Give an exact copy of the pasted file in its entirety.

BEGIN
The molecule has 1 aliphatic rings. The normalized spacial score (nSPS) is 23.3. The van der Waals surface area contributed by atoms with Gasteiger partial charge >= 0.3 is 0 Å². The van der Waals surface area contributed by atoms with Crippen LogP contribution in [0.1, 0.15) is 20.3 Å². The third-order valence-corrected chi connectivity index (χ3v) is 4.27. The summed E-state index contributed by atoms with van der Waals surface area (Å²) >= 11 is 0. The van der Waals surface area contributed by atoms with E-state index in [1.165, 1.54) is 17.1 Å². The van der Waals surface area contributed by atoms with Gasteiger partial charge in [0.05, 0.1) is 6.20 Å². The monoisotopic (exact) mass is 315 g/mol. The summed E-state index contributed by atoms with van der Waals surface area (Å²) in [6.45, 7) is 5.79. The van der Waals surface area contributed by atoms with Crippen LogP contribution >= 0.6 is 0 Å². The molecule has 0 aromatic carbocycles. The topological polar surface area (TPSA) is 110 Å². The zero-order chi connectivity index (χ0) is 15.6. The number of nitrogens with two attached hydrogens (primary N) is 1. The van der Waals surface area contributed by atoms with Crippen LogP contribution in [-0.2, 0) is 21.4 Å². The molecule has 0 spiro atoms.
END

The molecule has 1 aliphatic rings. The normalized spacial score (nSPS) is 23.3. The van der Waals surface area contributed by atoms with Gasteiger partial charge >= 0.3 is 0 Å². The van der Waals surface area contributed by atoms with Crippen LogP contribution in [0.1, 0.15) is 20.3 Å². The third-order valence-corrected chi connectivity index (χ3v) is 4.27. The summed E-state index contributed by atoms with van der Waals surface area (Å²) >= 11 is 0. The van der Waals surface area contributed by atoms with E-state index in [1.165, 1.54) is 17.1 Å². The van der Waals surface area contributed by atoms with Gasteiger partial charge in [0.05, 0.1) is 6.20 Å². The monoisotopic (exact) mass is 315 g/mol. The summed E-state index contributed by atoms with van der Waals surface area (Å²) in [6.45, 7) is 5.79. The van der Waals surface area contributed by atoms with Crippen LogP contribution >= 0.6 is 0 Å². The molecule has 0 aromatic carbocycles. The topological polar surface area (TPSA) is 110 Å². The zero-order chi connectivity index (χ0) is 15.6. The number of nitrogens with two attached hydrogens (primary N) is 1. The van der Waals surface area contributed by atoms with Crippen LogP contribution in [-0.2, 0) is 21.4 Å². The molecule has 0 spiro atoms.